London: The oil market rose on Friday but gains were limited by the global supply glut and after the US Federal Reserve hinted at a December interest rate hike.
In midday deals in London, Brent North Sea crude for December won 44 cents to stand at $48.42 per barrel.
US benchmark West Texas Intermediate for delivery in December rose 26 cents to $45.46 per barrel compared with Thursday´s close.
Despite the slender gains, prices are lower compared with the previous week as the market struggles with a crude oversupply and weak demand owing to sluggish global growth led by top energy guzzler China.
Increasing talk of an interest rate hike by the US Federal Reserve has also bolstered the dollar, making dollar-priced oil more expensive for weaker currencies, hurting demand and prices.
A meeting last month of the policy-setting Federal Open Market Committee (FOMC) hinted that a decision to implement the first rate hike since 2006 could be made during a December meeting.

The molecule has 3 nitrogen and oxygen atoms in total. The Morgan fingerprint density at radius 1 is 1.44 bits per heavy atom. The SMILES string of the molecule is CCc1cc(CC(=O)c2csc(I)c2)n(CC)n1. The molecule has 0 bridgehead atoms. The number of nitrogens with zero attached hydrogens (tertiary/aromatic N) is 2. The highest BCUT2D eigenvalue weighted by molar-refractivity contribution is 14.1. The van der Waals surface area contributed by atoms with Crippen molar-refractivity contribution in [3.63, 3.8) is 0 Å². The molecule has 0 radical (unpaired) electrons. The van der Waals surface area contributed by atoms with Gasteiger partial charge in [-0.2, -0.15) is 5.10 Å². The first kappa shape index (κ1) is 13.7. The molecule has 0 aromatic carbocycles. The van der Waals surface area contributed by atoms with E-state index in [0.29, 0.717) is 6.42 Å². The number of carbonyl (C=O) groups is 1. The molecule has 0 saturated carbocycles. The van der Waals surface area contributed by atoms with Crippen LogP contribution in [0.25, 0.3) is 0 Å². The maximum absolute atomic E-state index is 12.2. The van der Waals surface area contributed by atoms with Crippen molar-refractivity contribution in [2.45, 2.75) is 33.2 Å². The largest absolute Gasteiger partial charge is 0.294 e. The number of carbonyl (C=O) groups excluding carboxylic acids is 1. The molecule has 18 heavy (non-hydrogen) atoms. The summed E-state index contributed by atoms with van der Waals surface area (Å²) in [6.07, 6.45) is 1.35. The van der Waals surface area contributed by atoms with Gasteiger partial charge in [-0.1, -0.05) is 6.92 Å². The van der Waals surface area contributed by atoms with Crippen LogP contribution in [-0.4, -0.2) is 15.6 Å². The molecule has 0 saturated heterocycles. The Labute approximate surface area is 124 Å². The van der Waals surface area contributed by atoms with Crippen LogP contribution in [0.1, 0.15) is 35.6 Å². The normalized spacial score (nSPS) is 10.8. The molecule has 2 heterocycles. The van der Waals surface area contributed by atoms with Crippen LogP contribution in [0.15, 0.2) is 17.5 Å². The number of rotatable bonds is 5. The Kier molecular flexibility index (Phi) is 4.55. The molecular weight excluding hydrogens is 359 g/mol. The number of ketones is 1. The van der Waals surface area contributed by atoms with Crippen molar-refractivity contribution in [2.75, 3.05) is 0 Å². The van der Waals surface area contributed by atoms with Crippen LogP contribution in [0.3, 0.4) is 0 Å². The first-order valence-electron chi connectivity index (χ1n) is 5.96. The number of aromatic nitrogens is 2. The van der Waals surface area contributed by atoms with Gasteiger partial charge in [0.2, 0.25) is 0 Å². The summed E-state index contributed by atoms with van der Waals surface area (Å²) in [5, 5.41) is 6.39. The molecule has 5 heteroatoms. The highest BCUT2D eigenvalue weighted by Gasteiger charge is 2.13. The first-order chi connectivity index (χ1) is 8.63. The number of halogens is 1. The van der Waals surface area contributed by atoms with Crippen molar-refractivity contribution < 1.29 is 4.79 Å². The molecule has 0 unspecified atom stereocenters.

Comments this week by Fed chair Janet Yellen and New York Fed president Bill Dudley considered as “hawkish” by the market have firmed up expectations for the December FOMC meeting “as a live possibility for the first Fed rate hike in nearly a decade,” Singapore´s United Overseas Bank said.
Markets are watching the US non-farm payrolls data to be released later Friday for further signs about the health of the US economy which could help swing any decision on interest rates, it said.
The data is a closely watched gauge of the unemployment situation in the world´s biggest economy and top oil consuming nation.
Oil prices have plunged by more than half from peaks of over $100 a barrel in June last year.
The International Monetary Fund has projected slower growth for the world economy this year and next.